As an awards season prognosticator, it’s my job to follow every race from beginning to end. Whether it’s Actor, Actress, Director or Picture, I have to be there from when the National Board of Review releases its Top 10 list all the way through the announcement of who won Best Director at the DGA awards. It’s a fairly brief, rapid-fire season, and it’s only getting shorter. I’m starting to think, though, that we should shorten it even further.
Let’s shorten it to nothing.
Precursor ceremonies are the necessary evil of an awards season; except for the life of me I can’t figure out why they’re necessary. Perhaps it’s the democratic way to allow every random group of film fans to have their day in the sun, shining a light on whatever films and performers they so choose.
Yet we all know there’s only one voice that matters. The Oscars are what people remember. The rest are just fodder for journalists and the Academy itself who want to report on the Academy Awards three months before they actually air. Don’t get me wrong—you should still read all the great work put forth by we bold and brave entertainment writers. Until corrected, these events need to be covered for the good of the people. After all, the public has a right to know who’s going to win on Oscar night just as much as we do.
But why do any of us need to know? The simple truth is we don’t. The Academy goes to great lengths to make sure ballots remain secret, yet there hasn’t been a surprise Best Picture winner since 2005. Many of the other races have featured a twist or two, but most of those are settled early on as well.
Just as importantly as whether we deserve to know is whether or not we want to know. After all, this isn’t a matter of life and death. It’s a piece of entertainment. Actually, it’s a piece of entertainment about a similar form of entertainment. Want outweighs need in comparatively trivial manners like these. Wouldn’t it be splendid to be left in the dark this February 24th? Instead of waiting to see if Daniel Day-Lewis’ speech lives up to his performance (hint: it can’t), we could be on the edge of our seats wondering if Bradley Cooper or Joaquin Phoenix will pull the upset.
We want it so badly many of us try to concoct scenarios in which an upset could occur. “Well, with all this love for Argo, maybe David O. Russell has a shot for Best Director. After all, people were talking about Silver Linings Playbook stealing Best Picture before Argo swept all the precursors. Couldn’t the film’s director be expected to take his prize since Affleck is out of the running? Could it still win Best Picture since the love for Lincoln has lessoned considerably? I mean, the Weinsteins are behind it. That means anything could happen.”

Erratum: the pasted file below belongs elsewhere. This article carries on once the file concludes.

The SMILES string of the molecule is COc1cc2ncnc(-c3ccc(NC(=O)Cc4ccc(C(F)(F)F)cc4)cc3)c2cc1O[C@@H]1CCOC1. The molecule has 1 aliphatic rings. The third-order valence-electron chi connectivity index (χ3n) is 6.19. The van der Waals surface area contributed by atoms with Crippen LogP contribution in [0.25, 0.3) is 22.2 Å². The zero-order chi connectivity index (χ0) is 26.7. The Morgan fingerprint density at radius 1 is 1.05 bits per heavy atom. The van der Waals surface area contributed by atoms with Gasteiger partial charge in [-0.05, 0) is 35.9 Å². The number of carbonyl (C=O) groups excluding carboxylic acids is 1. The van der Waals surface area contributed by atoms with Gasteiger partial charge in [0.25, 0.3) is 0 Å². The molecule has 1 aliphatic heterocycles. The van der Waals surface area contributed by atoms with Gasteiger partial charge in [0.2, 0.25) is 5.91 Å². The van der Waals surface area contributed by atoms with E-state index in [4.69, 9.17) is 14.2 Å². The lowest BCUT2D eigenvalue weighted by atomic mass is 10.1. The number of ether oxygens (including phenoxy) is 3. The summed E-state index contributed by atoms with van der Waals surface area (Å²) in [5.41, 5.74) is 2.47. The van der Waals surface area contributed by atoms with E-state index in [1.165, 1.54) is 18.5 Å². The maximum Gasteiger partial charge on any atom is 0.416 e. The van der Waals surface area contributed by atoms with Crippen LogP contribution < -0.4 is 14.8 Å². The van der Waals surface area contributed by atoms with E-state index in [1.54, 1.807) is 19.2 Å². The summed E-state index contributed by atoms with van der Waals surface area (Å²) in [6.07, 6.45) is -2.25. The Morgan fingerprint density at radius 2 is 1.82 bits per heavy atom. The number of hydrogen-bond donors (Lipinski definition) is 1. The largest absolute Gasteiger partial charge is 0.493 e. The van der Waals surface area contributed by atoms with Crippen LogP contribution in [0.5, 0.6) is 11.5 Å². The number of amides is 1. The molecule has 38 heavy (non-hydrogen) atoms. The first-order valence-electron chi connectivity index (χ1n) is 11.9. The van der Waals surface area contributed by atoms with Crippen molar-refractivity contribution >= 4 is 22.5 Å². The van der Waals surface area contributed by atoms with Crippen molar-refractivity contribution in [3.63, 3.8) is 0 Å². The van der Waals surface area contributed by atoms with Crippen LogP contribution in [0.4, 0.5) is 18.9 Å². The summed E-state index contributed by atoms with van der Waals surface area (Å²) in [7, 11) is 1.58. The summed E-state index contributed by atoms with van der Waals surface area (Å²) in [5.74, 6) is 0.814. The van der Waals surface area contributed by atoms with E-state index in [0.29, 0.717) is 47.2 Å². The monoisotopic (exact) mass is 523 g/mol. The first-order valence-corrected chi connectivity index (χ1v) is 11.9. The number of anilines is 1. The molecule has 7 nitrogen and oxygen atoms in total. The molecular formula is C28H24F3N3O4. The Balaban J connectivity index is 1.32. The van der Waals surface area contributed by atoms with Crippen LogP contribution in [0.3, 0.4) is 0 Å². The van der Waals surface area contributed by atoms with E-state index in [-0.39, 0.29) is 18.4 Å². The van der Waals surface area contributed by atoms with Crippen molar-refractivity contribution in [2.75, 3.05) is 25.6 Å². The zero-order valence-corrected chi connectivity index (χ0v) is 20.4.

Hooey. We all know Argo is a lock for Best Picture and Spielberg is the likely Best Director. We just don’t want to admit it because it ruins the fun. The whole concept of the Academy Awards was built around the dramatic unveiling of the winners. A celebrity steps out on stage, makes a few remarks to build tension, reads the nominees, and then slowly pops open a sealed envelope and reads the winner. The suspense would be palpable if we hadn’t watched the exact same thing unfold 12 times in the two months prior with the exact same name read every time.
So why can’t we banish the spoilers and get back to the anxiety-packed glory days of the Oscars?
The biggest obstacle is television ratings. While the Oscars have been on a bit of slide recently, ratings for the Golden Globes are picking up. The SAG awards have been playing well enough on cable to keep them there. The Critics Choice Awards were even broadcast this year. Soon, there will be even more awards shows airing on televisions nationwide.
Why not air them after the Oscars? Well, no one would care. None of them would do nearly as well if they named their winners post-Oscars because they wouldn’t mean as much. They need the buzz stemming from how accurate a predictor they are of the top prize to keep people interested.
Or do they? How many viewers care about who wins as opposed to seeing their favorite pretty people all dolled up in tuxes and gowns? I honestly don’t know. Living my life in the former category has clouded my judgment ever so slightly to the latter. Dresses are a fine distraction, but I want to see who wins.
I imagine the celebrity watchers number a good many of the Oscar telecast’s ever-dwindling ratings. After all, there are more columns covering what was worn on the day following the ceremony than who actually won the coveted trophies, headlines be damned.
So can we do away with these unnecessary previews of what’s to come? Can we go just one season without the people who vote for Best Director telling us who they’re going to vote for by choosing them for the DGA award? The actors with the SAGs? The Globes with their, well, everything? Give me one season free of spoilers, and I’ll show you what it’s like to really, truly, love the Oscars.
Three-plus hour telecast and all.
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